Right now I have two good friends who are on their way to visit me.
One I have known for about four years and the other I’ve known of for four years but only became really close with this summer.
Last night I was talking to her about how I’ve basically isolated myself since being home, no old friends, no new ones. Just work and I’ve barely been invested in church.
She told me that when she first got married she felt very isolated too, until we started hanging out.
It’s funny how you end up bonding with people right when you need someone the most.
I needed someone. And she made an effort to be my friend, and invite me over even if we just watched tv.
She needed someone. And I made the effort to get to know her better, and to be honest, she became my best friend.
I think that sometimes we don’t think things mattered until someone tells you.
Recently I hung out with an old close friend, the first time since I’ve been home. I met her at her house where her father was too and he started questioning why I haven’t been around.
Come to find out later, my friend had thought that I didn’t want to be close with her because I hadn’t reached out to hang out since being home.
I felt terrible.
This girl that was my favorite person when we were kids and still to this day, thought that I didn’t like her.
She only told me this after I told her that I would consider her a close friend until the day I die.
I think we don’t tell people they matter enough.
I’ve been home for almost four months, and I haven’t attended my old church, and I haven’t seen anyone from there.
They all know that I’m back.
After this realization with my friend, I thought about it.
These people, that always supported me and loved me and even helped me pay for school, probably think that I want nothing to do with them.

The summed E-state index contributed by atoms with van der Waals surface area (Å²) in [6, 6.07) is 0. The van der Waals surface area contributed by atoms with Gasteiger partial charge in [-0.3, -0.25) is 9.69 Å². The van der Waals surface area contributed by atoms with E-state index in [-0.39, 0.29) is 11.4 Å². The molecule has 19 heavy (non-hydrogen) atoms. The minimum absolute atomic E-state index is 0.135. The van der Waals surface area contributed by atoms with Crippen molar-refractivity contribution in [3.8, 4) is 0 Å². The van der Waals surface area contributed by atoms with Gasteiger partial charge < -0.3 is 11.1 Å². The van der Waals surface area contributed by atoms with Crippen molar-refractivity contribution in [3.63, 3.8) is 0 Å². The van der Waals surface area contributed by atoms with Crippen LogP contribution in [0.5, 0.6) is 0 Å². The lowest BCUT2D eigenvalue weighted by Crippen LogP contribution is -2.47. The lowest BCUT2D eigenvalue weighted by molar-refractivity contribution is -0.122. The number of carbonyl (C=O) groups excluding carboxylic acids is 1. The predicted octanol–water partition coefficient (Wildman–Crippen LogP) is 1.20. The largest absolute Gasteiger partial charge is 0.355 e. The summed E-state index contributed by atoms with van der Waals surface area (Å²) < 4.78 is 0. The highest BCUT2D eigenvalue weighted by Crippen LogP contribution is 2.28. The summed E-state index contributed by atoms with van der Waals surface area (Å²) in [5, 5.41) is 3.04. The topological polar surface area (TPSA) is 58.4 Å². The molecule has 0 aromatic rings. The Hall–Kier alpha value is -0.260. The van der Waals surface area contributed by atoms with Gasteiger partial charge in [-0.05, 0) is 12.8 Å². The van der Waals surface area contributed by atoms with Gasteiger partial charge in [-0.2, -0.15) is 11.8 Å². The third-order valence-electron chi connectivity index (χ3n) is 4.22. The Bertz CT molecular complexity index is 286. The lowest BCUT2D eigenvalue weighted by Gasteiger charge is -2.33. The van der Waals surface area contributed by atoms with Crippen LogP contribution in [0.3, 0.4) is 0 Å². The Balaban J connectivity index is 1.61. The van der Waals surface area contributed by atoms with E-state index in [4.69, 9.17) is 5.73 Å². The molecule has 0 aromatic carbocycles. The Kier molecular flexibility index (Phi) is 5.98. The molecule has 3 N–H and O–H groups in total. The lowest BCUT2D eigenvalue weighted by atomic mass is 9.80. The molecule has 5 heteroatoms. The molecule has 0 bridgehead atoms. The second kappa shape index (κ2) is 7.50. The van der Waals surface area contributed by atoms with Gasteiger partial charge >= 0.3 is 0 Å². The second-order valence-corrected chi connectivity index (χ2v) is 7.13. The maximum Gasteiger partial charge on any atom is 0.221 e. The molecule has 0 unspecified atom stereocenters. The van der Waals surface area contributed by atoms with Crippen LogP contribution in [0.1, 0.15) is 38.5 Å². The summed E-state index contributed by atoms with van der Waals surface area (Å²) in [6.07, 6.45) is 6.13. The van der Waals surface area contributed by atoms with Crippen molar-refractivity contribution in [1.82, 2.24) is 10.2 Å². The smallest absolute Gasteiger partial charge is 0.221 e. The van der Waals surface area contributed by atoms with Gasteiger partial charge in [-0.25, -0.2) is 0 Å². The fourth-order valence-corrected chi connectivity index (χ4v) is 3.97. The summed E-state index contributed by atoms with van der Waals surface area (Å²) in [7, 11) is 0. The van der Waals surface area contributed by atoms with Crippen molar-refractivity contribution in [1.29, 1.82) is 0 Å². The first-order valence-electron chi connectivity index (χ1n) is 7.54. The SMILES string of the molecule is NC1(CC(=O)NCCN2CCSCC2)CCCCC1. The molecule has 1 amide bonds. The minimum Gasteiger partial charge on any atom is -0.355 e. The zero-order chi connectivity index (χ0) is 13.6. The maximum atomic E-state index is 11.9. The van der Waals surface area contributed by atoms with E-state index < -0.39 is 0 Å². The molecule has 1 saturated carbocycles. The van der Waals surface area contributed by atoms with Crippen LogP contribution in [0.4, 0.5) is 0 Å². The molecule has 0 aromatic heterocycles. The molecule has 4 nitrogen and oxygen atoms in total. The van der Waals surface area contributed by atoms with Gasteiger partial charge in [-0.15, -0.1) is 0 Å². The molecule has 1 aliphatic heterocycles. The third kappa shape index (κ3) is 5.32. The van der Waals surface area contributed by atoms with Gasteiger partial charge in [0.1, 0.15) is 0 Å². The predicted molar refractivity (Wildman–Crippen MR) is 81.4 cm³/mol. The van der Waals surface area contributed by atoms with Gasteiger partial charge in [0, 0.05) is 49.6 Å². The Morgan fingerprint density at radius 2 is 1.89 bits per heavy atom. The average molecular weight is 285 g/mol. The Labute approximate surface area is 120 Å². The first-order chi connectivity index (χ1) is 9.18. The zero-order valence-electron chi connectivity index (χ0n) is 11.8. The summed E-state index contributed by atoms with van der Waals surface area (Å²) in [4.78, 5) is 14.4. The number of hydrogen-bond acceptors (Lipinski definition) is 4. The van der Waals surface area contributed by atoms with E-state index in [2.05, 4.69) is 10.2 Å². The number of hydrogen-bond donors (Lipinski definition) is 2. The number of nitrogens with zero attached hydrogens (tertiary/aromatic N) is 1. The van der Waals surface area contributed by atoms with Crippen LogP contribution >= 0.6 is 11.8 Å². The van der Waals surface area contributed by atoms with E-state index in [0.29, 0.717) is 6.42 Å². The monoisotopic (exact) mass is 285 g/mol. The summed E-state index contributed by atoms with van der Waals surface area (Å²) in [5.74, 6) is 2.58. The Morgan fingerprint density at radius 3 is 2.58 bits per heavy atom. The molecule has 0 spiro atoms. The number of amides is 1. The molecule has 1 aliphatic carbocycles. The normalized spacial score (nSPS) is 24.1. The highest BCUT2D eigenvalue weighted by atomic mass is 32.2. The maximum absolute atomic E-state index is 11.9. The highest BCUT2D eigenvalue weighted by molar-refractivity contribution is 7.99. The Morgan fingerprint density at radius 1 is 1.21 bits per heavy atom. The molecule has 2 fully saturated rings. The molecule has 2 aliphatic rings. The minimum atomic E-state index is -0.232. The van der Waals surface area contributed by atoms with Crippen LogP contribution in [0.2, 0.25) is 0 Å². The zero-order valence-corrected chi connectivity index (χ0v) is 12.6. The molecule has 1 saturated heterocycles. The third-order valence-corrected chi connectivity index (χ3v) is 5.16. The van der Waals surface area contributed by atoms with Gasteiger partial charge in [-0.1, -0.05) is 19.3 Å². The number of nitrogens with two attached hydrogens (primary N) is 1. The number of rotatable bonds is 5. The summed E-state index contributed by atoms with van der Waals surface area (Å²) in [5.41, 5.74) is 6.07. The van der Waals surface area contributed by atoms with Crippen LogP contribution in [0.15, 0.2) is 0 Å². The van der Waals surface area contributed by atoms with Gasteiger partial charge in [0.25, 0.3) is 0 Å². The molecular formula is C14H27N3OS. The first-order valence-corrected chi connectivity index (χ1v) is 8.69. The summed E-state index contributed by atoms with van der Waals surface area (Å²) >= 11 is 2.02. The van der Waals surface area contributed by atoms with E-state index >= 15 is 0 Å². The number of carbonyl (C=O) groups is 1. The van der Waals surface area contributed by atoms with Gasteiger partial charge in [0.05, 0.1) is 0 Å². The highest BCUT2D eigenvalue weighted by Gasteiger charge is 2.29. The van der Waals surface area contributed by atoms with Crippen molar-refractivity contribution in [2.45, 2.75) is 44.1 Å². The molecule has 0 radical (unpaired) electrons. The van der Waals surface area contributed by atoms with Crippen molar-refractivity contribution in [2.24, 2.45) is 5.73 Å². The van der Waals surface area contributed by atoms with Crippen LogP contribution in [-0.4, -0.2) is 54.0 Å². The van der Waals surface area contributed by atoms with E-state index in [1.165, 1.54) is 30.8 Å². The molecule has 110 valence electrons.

When really all I needed was time, and they pushed, and I withdrew. Until I had fully isolated myself into a workout, work, tv show, sleep stupor.
That’s when I made my decision to go back, and to look the people that love me in the eye and tell them how much they actually do matter to me, despite my actions.
I’ve lived my life and had many different types of friendships.
Toxic friendships. Loving friendships. Shallow friendships. Healthy friendships. You name it.
But the ones that I always remember are the ones that mattered.
The ones that were natural, not forced.
The ones that spiraled into every summer day running around looking for adventure.
The ones that brought equal growth. Where you challenge each other and even have to be brutally honest but it works, and you both thrive.
The ones that teach you life lessons, which may hurt, and it may end, but it was a lesson nonetheless.
People have always told me things about myself; that i’m mysterious, that I’m “cool, calm, and collected,” that I’m stoic.
Whatever the heck that means.
But I think the fact that I’m not very vocal about certain things makes it hard for people to understand.
I thrive on relationships. I love my friends.
But I NEED to tell them. I need to let them know how much I truly cherish their presence in my life, and their existence altogether.
I need to smile more to reassure that I’m having a good time.
I need to let them know they matter.
We need to let the people in our lives know they matter.
Lets say it until we sound like a broken record, and then keep going.
“I love you.”
“I’m thankful for you in my life.”
“You matter to me.”
“Thank you for being my friend when I desperately needed one.”
It’s important. People are important. Tell them.